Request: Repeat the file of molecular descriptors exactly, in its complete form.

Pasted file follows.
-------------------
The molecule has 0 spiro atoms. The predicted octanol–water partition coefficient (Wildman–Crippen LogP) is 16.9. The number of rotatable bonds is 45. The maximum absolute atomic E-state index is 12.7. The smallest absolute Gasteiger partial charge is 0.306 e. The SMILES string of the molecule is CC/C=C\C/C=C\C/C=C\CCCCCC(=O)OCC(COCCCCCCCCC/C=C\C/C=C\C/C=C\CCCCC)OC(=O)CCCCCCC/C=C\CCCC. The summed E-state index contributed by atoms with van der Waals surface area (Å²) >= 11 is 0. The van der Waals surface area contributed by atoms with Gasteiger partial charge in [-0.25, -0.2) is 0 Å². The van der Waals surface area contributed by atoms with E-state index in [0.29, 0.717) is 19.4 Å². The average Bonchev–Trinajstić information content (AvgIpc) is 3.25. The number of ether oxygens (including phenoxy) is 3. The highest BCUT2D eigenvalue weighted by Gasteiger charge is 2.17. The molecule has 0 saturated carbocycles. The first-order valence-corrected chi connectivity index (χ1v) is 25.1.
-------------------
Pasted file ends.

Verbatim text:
The molecule has 0 spiro atoms. The predicted octanol–water partition coefficient (Wildman–Crippen LogP) is 16.9. The number of rotatable bonds is 45. The maximum absolute atomic E-state index is 12.7. The smallest absolute Gasteiger partial charge is 0.306 e. The SMILES string of the molecule is CC/C=C\C/C=C\C/C=C\CCCCCC(=O)OCC(COCCCCCCCCC/C=C\C/C=C\C/C=C\CCCCC)OC(=O)CCCCCCC/C=C\CCCC. The summed E-state index contributed by atoms with van der Waals surface area (Å²) >= 11 is 0. The van der Waals surface area contributed by atoms with Gasteiger partial charge in [-0.25, -0.2) is 0 Å². The van der Waals surface area contributed by atoms with E-state index in [0.29, 0.717) is 19.4 Å². The average Bonchev–Trinajstić information content (AvgIpc) is 3.25. The number of ether oxygens (including phenoxy) is 3. The highest BCUT2D eigenvalue weighted by Gasteiger charge is 2.17. The molecule has 0 saturated carbocycles. The first-order valence-corrected chi connectivity index (χ1v) is 25.1.